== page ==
In January 2020, Muni Long risked it all by shedding her old performance name (Priscilla Renea) and a lucrative songwriting career to launch her indie label Supergiant Records. She then proved her mettle as an artist, releasing the viral “Hrs & Hrs,” topping the R&B/Hip-Hop Airplay chart and forging a partnership with Def Jam Recordings, which released her album “Public Displays of Affection” in September 2022.
Now, Long has three nominations at the upcoming Grammys: “Hrs & Hrs” is up for R&B song and R&B performance, and she’s in the running for best new artist.
Ahead of the big show on Feb. 5, the singer-songwriter spoke with Variety about her evolving role in the music industry, being nominated in the same category as her idols and why she’s lost interest in writing for anyone but herself.
What did it take to bet on yourself by self-funding your career?
My mindset was that the only real risk is time versus money. How long is it going to take for people to turn their heads and look in my direction? It wasn’t cheap. Would we have the capital to sustain us until that date? The hardest part for me was the human factor.
People moving in fear and not understanding what we’re doing and listening to outsiders tell them, “That won’t work,” and “She need to sell that song.” It’s funny because the music industry is one of the most creative businesses, but there are so many people who are afraid to take risks. I didn’t look at it as taking a risk — I looked at it like I spent 12 years serving others, helping them build their dreams, so I don’t feel guilty putting time and effort into mine.
How did your name change play into your evolution as an artist?
From a layman’s level, people are used to seeing artists have alter egos. But it’s deeper than that. On a quantum level, you can’t half do it. I had to really stop and become the person I wanted to be. I’m not Priscilla anymore. I’m Muni Long; I dress a certain way, I talk a certain way. I’m not afraid to speak my mind. I don’t believe in rules to a certain extent; I have the freedom to express myself the best way I know how with the tools I have in front of me.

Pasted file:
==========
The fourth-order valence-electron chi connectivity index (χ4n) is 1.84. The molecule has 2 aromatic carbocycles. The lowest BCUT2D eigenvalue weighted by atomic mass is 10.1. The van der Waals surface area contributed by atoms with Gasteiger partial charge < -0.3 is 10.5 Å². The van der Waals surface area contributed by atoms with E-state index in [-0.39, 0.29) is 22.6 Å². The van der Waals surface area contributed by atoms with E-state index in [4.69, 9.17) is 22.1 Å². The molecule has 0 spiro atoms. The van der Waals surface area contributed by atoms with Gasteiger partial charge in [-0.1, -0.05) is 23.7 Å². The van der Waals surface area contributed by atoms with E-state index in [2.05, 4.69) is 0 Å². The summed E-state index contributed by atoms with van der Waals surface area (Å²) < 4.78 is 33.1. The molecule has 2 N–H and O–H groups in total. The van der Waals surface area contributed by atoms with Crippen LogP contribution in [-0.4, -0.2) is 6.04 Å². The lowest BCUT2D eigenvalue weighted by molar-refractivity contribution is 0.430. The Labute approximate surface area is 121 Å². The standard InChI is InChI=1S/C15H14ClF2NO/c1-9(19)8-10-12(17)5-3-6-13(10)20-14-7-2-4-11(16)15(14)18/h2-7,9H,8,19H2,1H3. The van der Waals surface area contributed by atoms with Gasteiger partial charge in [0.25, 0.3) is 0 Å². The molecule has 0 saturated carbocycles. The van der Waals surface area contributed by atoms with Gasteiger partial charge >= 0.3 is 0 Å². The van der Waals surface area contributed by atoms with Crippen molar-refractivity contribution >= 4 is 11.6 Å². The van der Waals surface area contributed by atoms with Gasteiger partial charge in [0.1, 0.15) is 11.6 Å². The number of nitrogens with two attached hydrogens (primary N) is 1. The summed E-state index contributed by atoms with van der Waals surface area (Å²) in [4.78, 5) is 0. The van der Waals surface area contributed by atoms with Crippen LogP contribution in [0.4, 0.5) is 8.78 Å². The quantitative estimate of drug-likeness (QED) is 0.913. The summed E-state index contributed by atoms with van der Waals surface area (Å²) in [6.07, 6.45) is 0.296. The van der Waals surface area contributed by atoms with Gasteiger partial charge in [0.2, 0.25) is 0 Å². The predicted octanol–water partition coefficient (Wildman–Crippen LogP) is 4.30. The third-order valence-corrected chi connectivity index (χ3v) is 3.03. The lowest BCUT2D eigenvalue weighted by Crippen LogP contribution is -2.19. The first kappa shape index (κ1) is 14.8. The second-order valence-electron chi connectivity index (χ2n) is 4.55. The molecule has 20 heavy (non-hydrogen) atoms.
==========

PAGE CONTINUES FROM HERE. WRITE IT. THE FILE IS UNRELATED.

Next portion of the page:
Are you still thinking about writing for other artists?
I just don’t have the desire to do it. I was in a service position for over a decade, I did that and it’s over. I was really good at writing for others and interpreting others’ perspectives and feelings, but that doesn’t mean that I’m satisfied doing that forever.
“Hrs & Hrs” was huge on TikTok and Instagram and even had its own user challenge. Can you speak to using social media to promote the song?
I’m always of the mind of “What is this? How can I use this to my benefit?” When I see an open lane, I’m jumping in it. … I know a lot of people in the music community may frown upon the way I broke in through TikTok and social media, but I don’t plan on living up to anyone else’s expectations. In 10 years, I think looking back, people won’t even remember that — they’ll just remember a consistent flow of incredible work because that’s what I plan on doing.
I also think if it’s not TikTok, it was going to be something else. Back in the day, it was open mics and talent show contests, before that there was the radio — It’s just going to continue to evolve. I think if you don’t get with the times you just get left behind.
How does it feel to be up for three Grammys?
It feels like the next logical step in my journey. I have this long list of things I would like to accomplish. I’m definitely appreciative of my peers giving me that nod … because the musician community, in general, it’s really hard to impress us.
You’re nominated alongside Beyoncé and Mary J. Blige.
I think about that, but I also can’t think about that. You can never surpass your idols, so I have to believe that I am deserving and worthy of standing next to these incredible people. I have to really embody it or else it’s going to feel like a fluke.
After the success of ‘Hrs And Hrs’ are you feeling the pressure to match or top that with new music?
I think that pressure comes with feeling like you have to meet some kind of outside expectation to prove to other people that you’re worthy. I don’t need that — I don’t care if other people think I can’t do it again. It’s really about me impacting people and showing them they can do whatever they set their minds to.